Noninvasive Methods

Because small intestinal intubation for quantitative culture is inconvenient, expensive, and not widely available, a variety of surrogate tests for bacterial overgrowth in the small intestine have been devised based on the metabolic actions of enteric bacteria rather than on increases in the number of bacteria. Several indirect methods have been developed to overcome the problem of location-dependence of aspirates for culturing. A comparison between the small intestinal noninvasive tests versus invasive methods with culture of material obtained for diagnosis of SBBO is presented in Table 3. Most of these indirect tests lack sensitivity for reliable detection of SBBO. The main reason for this is the great variability of the microbiota and its metabolic profile. The tests are based on a specific bacterial metabolic activity. Thus, if this particular activity is not present in the microbiota of a SBBO patient, the test will yield a false-negative result. For this reason urinary excretion tests (e.g., indican excretion, D-xylose, conjugated para-aminobenzoic acid), and analysis of intestinal aspirates for bacterial metabolic products (e.g., deconjugated bile acids in serum) lack the required reliability for detection of SBBO, and have become obsolete (71-75). These tests will not be described further.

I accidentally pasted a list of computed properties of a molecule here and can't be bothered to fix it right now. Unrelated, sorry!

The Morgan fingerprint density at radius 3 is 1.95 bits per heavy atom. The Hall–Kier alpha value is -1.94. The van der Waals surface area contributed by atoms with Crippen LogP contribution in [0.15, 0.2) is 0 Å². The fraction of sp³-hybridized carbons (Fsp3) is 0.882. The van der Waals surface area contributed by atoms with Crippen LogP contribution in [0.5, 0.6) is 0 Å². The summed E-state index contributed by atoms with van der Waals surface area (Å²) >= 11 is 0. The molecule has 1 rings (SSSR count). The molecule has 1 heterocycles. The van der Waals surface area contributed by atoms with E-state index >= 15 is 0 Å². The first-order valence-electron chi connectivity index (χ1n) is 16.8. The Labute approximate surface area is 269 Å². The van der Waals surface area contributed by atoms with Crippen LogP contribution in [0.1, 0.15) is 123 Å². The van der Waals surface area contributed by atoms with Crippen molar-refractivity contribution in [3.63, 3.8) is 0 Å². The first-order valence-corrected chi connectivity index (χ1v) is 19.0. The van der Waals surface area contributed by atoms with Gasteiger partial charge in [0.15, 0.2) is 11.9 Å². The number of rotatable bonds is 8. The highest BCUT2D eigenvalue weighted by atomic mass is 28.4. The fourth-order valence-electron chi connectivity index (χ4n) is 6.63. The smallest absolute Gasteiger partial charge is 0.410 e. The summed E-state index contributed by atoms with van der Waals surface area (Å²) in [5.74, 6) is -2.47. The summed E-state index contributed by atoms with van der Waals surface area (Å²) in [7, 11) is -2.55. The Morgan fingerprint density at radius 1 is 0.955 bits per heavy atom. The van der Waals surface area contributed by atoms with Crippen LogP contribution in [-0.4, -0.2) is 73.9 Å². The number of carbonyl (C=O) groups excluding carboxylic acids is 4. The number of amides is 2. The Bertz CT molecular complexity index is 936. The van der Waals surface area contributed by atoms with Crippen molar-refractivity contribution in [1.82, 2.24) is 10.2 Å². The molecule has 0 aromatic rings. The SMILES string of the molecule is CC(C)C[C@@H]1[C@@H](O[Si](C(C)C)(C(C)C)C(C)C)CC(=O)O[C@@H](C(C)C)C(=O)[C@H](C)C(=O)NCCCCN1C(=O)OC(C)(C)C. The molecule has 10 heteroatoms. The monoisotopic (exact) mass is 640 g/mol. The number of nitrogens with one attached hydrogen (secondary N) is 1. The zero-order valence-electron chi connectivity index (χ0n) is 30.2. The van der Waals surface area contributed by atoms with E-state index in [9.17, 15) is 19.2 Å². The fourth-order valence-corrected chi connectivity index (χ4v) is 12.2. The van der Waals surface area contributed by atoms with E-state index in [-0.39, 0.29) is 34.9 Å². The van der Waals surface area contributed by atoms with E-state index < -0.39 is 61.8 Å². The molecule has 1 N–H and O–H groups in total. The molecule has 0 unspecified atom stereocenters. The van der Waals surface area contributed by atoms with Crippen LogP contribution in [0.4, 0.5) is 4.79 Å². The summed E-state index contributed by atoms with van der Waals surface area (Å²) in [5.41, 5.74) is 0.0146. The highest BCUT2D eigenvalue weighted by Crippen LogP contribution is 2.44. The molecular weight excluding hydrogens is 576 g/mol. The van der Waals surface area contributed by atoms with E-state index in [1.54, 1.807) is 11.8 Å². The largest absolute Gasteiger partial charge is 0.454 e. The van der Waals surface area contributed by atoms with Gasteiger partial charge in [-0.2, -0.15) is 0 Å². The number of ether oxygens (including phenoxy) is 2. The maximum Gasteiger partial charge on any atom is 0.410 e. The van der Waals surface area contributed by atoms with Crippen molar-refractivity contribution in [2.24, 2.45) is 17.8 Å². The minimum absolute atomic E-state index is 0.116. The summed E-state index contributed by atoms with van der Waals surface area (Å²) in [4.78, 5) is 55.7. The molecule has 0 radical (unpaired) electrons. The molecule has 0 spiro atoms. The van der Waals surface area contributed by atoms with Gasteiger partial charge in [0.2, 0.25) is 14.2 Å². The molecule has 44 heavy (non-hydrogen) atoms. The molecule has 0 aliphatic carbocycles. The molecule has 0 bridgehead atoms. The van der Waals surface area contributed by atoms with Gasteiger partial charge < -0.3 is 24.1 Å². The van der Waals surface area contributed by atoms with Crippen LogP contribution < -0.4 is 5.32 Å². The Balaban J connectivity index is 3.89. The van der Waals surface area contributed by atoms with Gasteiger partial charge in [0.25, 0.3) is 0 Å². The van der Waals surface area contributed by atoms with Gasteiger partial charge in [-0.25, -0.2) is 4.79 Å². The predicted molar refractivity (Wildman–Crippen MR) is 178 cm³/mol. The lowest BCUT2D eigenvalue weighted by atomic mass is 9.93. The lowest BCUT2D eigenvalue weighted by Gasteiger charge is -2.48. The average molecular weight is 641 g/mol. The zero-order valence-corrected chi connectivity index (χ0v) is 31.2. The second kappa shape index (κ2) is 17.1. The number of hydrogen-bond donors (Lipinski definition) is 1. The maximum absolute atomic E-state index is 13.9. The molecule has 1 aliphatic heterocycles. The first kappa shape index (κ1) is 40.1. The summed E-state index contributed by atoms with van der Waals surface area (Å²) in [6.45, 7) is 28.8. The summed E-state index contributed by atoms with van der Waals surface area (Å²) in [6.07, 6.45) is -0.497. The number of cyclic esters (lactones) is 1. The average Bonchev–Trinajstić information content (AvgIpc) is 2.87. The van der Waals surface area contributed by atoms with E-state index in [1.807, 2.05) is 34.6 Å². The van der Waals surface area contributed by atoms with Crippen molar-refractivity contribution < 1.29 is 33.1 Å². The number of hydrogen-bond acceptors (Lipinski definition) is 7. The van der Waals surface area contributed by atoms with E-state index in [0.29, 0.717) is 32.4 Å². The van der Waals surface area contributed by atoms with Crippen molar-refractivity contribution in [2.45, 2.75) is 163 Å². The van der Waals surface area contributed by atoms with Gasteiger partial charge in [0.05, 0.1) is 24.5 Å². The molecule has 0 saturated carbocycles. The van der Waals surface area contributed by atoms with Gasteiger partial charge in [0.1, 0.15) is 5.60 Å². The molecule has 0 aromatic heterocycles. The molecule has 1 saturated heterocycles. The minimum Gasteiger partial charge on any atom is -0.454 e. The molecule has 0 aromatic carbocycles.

Table 3 Small Intestinal Noninvasive Tests Compared to Jejunal Culture (Gold Standard)


Sensitivity (%)

Specificity (%)


14C-D-xylose BT

Pregnancy And Childbirth

Pregnancy And Childbirth

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